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Kuan Yin (also spelled Guan Yin, Kwan Yin) is the bodhisattva of compassion venerated by East Asian Buddhists. Commonly known as the Goddess of Mercy, Kuan Yin is also revered by Chinese Taoists as an Immortal. The name Kuan Yin is short for Kuan Shih Yin (Guan Shi Yin) which means "Observing the Sounds of the World
This unusual set of prayer flags contains a variety of important symbols in Tibetan Buddhism. These include the Endless Knot, representing the interrelatedness of all things; the Double Dorje or Diamond Scepter, symbolizing the indestructible and compassionate nature of Buddha's teachings; the Buddha or awakened one, who introduced the Dharma or Buddhist teachings into this world; and the Healing Mantra, a matrix of Tibetan symbols that make up a healing mantra or sacred prayer. Hanging flags are believed to constantly be sending their prayers to the universe. To dispose of old flags with respect, please burn them.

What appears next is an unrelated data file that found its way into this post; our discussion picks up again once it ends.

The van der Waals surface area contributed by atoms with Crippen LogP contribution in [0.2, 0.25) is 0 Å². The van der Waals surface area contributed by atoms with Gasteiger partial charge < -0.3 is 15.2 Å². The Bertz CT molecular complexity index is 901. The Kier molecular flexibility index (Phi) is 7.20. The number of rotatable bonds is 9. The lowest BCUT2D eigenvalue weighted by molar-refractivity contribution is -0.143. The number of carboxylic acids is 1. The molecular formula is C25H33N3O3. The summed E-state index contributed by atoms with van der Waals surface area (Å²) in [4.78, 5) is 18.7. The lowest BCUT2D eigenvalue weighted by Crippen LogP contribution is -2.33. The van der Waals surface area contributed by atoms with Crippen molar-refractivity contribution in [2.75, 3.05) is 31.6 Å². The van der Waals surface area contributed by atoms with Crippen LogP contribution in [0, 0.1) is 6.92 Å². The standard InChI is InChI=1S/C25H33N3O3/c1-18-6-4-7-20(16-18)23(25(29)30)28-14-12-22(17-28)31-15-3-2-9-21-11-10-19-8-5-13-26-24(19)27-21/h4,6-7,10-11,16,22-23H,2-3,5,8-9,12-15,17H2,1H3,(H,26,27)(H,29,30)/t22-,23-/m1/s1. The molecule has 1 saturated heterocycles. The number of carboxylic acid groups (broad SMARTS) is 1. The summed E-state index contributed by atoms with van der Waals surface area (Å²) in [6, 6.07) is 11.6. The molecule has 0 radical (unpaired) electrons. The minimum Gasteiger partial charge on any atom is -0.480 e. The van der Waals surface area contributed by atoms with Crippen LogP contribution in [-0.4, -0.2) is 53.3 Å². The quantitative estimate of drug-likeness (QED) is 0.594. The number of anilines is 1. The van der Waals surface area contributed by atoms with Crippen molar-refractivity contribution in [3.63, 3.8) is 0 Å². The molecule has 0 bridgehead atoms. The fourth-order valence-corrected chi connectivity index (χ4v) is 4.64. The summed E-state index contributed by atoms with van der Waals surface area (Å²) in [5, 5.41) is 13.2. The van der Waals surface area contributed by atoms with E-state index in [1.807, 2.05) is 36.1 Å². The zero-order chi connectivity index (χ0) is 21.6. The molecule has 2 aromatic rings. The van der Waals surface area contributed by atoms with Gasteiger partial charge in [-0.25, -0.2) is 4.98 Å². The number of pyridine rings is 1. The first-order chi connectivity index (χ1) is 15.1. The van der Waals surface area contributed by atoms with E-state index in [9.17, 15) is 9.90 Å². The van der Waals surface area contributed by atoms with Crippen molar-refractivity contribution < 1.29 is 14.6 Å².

Our Tibetan Buddhist table top prayer wheel, sometimes referred to as a Mani wheel, is brightly colored, reaches 3.5inches tall, spans 1.5 inches in diameter and is constructed of copper and brass. The Buddhist mantra Om Mane Padme is written in two lines around the outside of prayer wheel. The cylinder can turn being set in motion by manually twisting the top of the piece. The cylinder contains a paper roll on which Buddhist texts are printed. According to the Tibetan Buddhist tradition based on the lineage texts regarding prayer wheels, spinning such a wheel will have much the same meritorious effect as orally reciting the prayers. Use your prayer wheel to accumulate wisdom and merit (good karma) and to purify negativities (bad karma). Rustically handmade in Nepal.